The free-to-use AI model behind RoboRXN was made available two years ago and has already predicted nearly 1 million reactions for students, professors and scientists.

 Since 2020, IBM scientists around the world have been using the solution to synthesize materials for carbon capture, photoresists and antivirals.

 "It will soon go to work generating materials for nitrogen fixation," said Mr Curioni.

For instance, researchers in Yorktown Heights, New York were able to run a synthesis reaction sent over the cloud to the RoboRXN lab in Zurich, Switzerland — 6,000 kilometres away — to try to generate a target molecule for a new material for Carbon (IV) Oxide capture.

The innovation analysed the resulting molecules, which were synthesized overnight and then shipped to the IBM Research Lab in Almaden, California for further analysis.

"Right now, researchers are synthesising candidate molecules to test RoboRXN's capabilities. The long-term goal is that we will take candidate molecules from the AI-driven systems that are predicting new materials, synthesize them completely autonomously and test them," said Ms Guarini.

It is not just one RoboRXN, but an entire bank of them receiving instructions via the cloud from chemists and material scientists around the world.

Global plastic waste

"This doesn't mean that IBM is getting into the material manufacturing business. Our researchers are focused on developing the processes that will speed discovery and helping our clients and collaborators put them to use," clarified Mr Curioni.

In 2019, IBM predicted that, in the next five years, plastic recycling advancements like VolCat could be adopted around the globe to combat global plastic waste.

VolCat uses a benign organic catalyst to selectively digest the most common household plastic – polyethylene terephthalate (PET) – back to its monomer constituents. After purification, the monomer can easily be re-polymerized to form new PET.

IBM Research plans to kick off the next phase of its plan to commercialise the VolCat plastic recycling process.

"We intend to team with an industry partner to design, build and operate a pilot plant to prove the scalability and economics of the VolCat process. If successful, that work would progress to manufacturing plants all over the world and enable manufacturers to make plastics, fibers or films out of the resulting monomers, without the need to create new plastics from petrochemicals," stated Ms Guarini.

IBM's 5 in 5 demonstrates what's possible when a scientific approach is applied to finding new methods and solutions to the world's challenges, in a period where populations need science more than ever.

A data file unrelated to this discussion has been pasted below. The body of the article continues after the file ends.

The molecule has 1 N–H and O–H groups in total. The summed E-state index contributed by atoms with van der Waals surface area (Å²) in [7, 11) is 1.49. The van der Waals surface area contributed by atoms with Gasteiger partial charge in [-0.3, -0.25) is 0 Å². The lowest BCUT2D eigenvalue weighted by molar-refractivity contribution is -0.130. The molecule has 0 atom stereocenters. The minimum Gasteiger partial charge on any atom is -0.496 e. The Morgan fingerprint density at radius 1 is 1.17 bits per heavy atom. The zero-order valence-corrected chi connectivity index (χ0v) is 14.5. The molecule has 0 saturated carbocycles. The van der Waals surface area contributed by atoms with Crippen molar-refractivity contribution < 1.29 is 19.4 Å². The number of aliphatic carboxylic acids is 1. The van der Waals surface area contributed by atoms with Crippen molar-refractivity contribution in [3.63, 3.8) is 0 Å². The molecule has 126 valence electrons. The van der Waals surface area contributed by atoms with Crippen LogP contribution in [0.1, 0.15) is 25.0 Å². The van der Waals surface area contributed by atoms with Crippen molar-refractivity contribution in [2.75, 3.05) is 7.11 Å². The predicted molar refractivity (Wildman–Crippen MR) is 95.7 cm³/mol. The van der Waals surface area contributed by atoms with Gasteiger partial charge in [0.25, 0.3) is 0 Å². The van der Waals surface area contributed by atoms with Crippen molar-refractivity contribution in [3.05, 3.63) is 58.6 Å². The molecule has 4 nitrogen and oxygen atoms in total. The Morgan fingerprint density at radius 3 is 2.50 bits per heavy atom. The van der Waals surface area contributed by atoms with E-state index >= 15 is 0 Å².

Apart from capturing and transforming Carbon (IV) Oxide's harmful emissions into usable energy, the company also plans to recreate fertiliser using AI to help feed the world in a sustainable manner.

Ms Charity Wayua, Senior Research Manager at IBM Research Lab, Nairobi told the Nation that Africa is set to benefit from IBM innovations as the solutions cannot wait.

"Fostering good health and clean energy to bolster sustainability, climate action and responsible production are all equally important for Africa. We've seen how different regions are at different levels of maturity and innovation as they tackle these issues," she said.

By deploying a combination of AI and quantum computing, the company, which has research labs in Nairobi and Johannesburg, shall accelerate the continent's ability to address its complex challenges.

"Within the medical field, the notion of learning from our past for a healthier future will enable Africa address some of the diseases that require accelerated discovery and drug development.

 "AI and quantum will enable rapid discovery and analysis of real-world medical evidence – researching new materials and chemistries, suggest new candidates for drug repurposing and aid to speed the development of new for these diseases."

She explained that for better food security, the discovery of new and more sustainable nitrogen rich fertilisers can be utilised in agriculture to boost productivity, in a region where agriculture is still untapped.

IBM, a 109-year-old company, with over 100 years old in Africa has in the past years been in the forefront in introducing emerging technologies to the continent, a case in point being the use of blockchain technology in promoting agriculture and the use of AI in accurate prediction of the rains in partnership with Kenya's Meteorological Department.